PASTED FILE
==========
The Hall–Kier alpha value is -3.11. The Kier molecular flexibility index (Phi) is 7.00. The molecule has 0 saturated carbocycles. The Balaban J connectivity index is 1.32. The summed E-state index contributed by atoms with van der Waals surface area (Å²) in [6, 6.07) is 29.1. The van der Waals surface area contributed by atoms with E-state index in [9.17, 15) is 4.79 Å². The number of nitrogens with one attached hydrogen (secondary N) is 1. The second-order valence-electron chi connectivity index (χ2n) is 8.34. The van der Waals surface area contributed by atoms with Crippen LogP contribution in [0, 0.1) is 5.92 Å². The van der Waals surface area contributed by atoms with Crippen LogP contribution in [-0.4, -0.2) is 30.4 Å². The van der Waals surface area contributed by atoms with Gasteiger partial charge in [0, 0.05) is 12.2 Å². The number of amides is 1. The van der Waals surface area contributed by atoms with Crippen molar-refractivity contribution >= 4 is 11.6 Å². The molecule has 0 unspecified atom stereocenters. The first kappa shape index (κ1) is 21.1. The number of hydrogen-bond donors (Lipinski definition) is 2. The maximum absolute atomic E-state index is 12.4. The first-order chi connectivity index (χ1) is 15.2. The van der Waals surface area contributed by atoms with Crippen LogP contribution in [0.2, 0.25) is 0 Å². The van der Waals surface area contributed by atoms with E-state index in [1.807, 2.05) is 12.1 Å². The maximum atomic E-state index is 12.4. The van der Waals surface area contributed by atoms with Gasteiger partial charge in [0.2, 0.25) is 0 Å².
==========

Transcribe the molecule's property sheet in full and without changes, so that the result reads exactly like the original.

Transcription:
The Hall–Kier alpha value is -3.11. The Kier molecular flexibility index (Phi) is 7.00. The molecule has 0 saturated carbocycles. The Balaban J connectivity index is 1.32. The summed E-state index contributed by atoms with van der Waals surface area (Å²) in [6, 6.07) is 29.1. The van der Waals surface area contributed by atoms with E-state index in [9.17, 15) is 4.79 Å². The number of nitrogens with one attached hydrogen (secondary N) is 1. The second-order valence-electron chi connectivity index (χ2n) is 8.34. The van der Waals surface area contributed by atoms with Crippen LogP contribution in [0, 0.1) is 5.92 Å². The van der Waals surface area contributed by atoms with Crippen LogP contribution in [-0.4, -0.2) is 30.4 Å². The van der Waals surface area contributed by atoms with Gasteiger partial charge in [0, 0.05) is 12.2 Å². The number of amides is 1. The van der Waals surface area contributed by atoms with Crippen molar-refractivity contribution >= 4 is 11.6 Å². The molecule has 0 unspecified atom stereocenters. The first kappa shape index (κ1) is 21.1. The number of hydrogen-bond donors (Lipinski definition) is 2. The maximum absolute atomic E-state index is 12.4. The first-order chi connectivity index (χ1) is 15.2. The van der Waals surface area contributed by atoms with Crippen LogP contribution in [0.2, 0.25) is 0 Å². The van der Waals surface area contributed by atoms with E-state index in [1.807, 2.05) is 12.1 Å². The maximum atomic E-state index is 12.4. The van der Waals surface area contributed by atoms with Gasteiger partial charge in [0.2, 0.25) is 0 Å².